AIPPI's Pharma 2 lineup for yesterday morning
Although there are many biosimilar products on the market in Europe, Masahisa explained that the US market is less developed.  In Japan, there are currently four biosimilar products on the market.  This generally low market impact could be attributable to the cost of developing biosimilars which are more expensive than small molecule generics.  A developer will need financial power behind them to develop biosimilars.  Masahisa also explained that the general price reduction of biosimilars in Europe is around 10-35%, of that of the reference product. The penetration rate in Europe is 10-30%.  In Japan, he considered that the market penetration is less than 5%.  This relatively slow and low market penetration rates may have to do with the fact that, besides expensive, biosimilar substitution is not allowed in Japan and Europe, resulting in a longer regulatory approval pathway.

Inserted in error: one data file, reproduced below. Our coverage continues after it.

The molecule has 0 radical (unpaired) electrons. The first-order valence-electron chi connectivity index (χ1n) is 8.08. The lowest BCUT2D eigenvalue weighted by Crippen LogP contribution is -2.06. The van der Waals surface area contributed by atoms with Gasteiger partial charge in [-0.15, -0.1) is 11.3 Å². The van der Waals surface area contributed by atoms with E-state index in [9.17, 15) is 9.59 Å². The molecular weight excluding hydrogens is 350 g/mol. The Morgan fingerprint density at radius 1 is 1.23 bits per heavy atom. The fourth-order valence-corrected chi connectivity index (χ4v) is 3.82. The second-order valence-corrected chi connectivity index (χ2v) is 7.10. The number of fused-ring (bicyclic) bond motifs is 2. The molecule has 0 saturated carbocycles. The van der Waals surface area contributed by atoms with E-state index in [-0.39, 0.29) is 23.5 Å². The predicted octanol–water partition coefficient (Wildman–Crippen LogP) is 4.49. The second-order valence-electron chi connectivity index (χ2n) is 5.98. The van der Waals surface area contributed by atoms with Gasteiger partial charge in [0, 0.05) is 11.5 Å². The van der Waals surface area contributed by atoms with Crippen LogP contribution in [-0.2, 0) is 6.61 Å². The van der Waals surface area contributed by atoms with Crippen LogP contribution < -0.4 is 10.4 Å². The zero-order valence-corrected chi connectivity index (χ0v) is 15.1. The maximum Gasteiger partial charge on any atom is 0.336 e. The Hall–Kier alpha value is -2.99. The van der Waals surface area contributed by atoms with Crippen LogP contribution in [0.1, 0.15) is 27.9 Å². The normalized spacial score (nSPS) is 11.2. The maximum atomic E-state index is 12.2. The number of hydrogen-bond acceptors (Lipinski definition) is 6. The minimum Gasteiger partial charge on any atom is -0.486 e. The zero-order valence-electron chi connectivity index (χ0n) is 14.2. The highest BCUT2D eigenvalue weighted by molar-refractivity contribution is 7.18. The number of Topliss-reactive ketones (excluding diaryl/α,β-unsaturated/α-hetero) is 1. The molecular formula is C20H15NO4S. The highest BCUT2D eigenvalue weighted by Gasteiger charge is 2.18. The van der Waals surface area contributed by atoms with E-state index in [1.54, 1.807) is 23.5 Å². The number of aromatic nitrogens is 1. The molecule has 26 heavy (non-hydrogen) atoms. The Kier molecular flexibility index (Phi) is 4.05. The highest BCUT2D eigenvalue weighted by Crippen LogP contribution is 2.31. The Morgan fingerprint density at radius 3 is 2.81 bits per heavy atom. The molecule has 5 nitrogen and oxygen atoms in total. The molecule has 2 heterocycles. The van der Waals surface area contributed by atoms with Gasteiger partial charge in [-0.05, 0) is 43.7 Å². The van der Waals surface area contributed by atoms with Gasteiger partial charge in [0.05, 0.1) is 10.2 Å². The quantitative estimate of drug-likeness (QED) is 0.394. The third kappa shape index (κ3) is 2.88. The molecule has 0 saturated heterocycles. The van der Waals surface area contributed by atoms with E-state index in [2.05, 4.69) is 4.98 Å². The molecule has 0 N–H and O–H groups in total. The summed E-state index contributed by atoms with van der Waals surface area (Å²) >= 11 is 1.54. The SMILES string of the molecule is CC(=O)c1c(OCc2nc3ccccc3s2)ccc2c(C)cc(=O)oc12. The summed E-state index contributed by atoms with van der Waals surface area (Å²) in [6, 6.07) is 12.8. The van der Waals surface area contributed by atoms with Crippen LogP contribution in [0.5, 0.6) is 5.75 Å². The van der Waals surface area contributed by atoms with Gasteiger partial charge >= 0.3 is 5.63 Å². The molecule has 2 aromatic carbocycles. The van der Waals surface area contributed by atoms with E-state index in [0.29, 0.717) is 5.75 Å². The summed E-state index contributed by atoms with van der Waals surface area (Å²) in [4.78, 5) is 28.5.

Looking to the future, Masahisa explained that the projected total sales of biologics to 2020 shows rapid growth.  One of the most important and strong areas of growth is the monoclonal antibody field.  This will be the next target for biosimilars, he concluded, but it requires significant investment.

Agnes Klein (Health Canada) was next up to explain the regulatory framework for drugs and biologics in Canada under the Food and Drugs Act.  Following a technical sprint through the Canadian regime for biosimilar approval, Agnes described some key pointers for framing the studies that Canada Health look at when examining biosimilar applications.  Such factors included the preference of equivalence trial data over non-inferiority trial data, studies that are conducted using clinically relevant endpoints to detect potential differences (which could be different from the innovator's original study) and for pivotal trials, duration, route of administration and dosage ranges should be similar.  On the final point, Agnes stated that it was very unlikely that extrapolation of a different route or dosage would be permissible if there was no sufficient pharmacokinetic or pharmacodynamic data to support such extrapolation.

Health Canada says "no"
to automatic biosimilar
substitution